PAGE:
In this talk, we consider the parallel implementation of Schwarz waveform relaxation (WR) methods for solving time-dependent PDEs. Mathematically, each SWR iteration requires the parallel solution of space-time subdomain problems, followed by an exchange of interface data defined over the whole time window; the process is then repeated at the next iteration. However, in practice, one does not need to integrate the space-time problem to completion before starting the next iteration: data from the first few time steps can already be passed to neighbouring processors, which can then start a new iteration while the previous one is being completed. In other words, several iterations can run simultaneously.

Based on this observation, we propose two ways of parallelizing WR methods in time. The first one uses a fixed time window and is mathematically equivalent to the original WR method. The second one chooses the time-window size dynamically based on how many free processors are available; this leads to a method with different convergence behaviour. We demonstrate the effectiveness of both approaches by comparing their running times against those obtained from classical time-stepping methods, where the same number of processors is used to parallelize in space only.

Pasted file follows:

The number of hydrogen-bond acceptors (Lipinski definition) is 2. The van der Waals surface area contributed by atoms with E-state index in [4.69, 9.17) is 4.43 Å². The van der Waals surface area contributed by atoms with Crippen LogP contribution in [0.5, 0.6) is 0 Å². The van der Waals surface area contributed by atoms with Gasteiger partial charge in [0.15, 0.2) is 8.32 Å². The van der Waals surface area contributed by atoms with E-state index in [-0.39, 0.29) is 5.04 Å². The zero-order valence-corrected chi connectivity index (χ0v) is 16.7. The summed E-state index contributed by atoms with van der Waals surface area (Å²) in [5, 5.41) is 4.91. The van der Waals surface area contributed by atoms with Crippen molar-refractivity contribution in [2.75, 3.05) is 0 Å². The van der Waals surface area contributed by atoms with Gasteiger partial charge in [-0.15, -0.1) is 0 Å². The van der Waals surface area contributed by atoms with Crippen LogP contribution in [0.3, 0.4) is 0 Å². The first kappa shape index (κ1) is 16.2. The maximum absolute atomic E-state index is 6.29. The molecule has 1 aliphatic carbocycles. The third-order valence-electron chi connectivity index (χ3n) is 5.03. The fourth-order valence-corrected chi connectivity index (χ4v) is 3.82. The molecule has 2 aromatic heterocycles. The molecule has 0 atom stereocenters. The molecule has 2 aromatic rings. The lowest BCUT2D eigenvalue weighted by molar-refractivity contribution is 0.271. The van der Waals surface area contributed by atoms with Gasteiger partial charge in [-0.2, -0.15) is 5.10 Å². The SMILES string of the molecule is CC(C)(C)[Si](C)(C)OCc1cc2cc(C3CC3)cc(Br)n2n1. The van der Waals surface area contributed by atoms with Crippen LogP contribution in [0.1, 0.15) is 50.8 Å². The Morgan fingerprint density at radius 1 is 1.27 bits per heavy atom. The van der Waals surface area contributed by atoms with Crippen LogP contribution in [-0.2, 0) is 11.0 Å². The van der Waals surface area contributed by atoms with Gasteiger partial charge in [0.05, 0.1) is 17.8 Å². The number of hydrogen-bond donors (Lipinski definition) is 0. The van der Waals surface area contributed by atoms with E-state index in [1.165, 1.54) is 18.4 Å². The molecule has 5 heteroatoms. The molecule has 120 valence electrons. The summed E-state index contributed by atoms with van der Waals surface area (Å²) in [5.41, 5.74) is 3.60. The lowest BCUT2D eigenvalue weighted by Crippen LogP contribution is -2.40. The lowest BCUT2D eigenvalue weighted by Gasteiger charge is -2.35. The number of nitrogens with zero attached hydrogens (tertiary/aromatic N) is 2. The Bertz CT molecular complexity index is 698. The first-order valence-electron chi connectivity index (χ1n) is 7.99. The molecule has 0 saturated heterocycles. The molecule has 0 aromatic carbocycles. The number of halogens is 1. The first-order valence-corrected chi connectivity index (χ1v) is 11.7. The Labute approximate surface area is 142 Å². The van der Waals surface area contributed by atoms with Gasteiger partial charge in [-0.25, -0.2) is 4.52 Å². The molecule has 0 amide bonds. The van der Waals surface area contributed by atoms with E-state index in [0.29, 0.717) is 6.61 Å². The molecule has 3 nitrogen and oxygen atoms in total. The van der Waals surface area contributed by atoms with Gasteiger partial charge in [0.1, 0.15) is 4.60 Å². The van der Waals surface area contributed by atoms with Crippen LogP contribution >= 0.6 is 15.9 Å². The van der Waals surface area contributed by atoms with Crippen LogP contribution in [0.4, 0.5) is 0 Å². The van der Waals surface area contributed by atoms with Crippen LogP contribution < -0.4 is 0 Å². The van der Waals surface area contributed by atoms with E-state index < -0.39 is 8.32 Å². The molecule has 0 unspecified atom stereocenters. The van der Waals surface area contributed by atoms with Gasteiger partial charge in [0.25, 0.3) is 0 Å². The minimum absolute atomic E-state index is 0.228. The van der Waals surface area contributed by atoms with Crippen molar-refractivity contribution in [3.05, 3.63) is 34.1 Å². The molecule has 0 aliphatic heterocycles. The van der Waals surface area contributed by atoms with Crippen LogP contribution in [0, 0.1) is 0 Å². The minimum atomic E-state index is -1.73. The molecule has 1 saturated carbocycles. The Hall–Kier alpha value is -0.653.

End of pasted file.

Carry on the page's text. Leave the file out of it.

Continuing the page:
ParaDiag: diagonalization-based parallel-in-time algorithms (S. Wu)

In this lecture, I will introduce two diagonalization based parallel-in-time algorithms, the direct algoirthm and the iterative algorithm. The direct algorithm lies in using a non-uniform time grid and then directly diagonalizing the time stepping matrix. This idea works well if the number of time steps is not large. For large number of time steps, roundoff error arising from the diagonalization would seriously pollute the accuracy of the obtained solution. In this case, we use uniform time grid and solve the all-at-once system iteratively by preconditioning the time stepping matrix by a circulant matrix. Then, by using a Fourier spectral factorization of the circulant matrix the preconditiong step in each iteration can be solved parallel. The preconditioned matrix has mesh-independent lower and upper eigenvalue bounds if the time-integrator is stable. At last, I will introduce the applicability of the preconditioning idea to parabolic optimal control problems.

Advanced PinT methods (Y. Maday)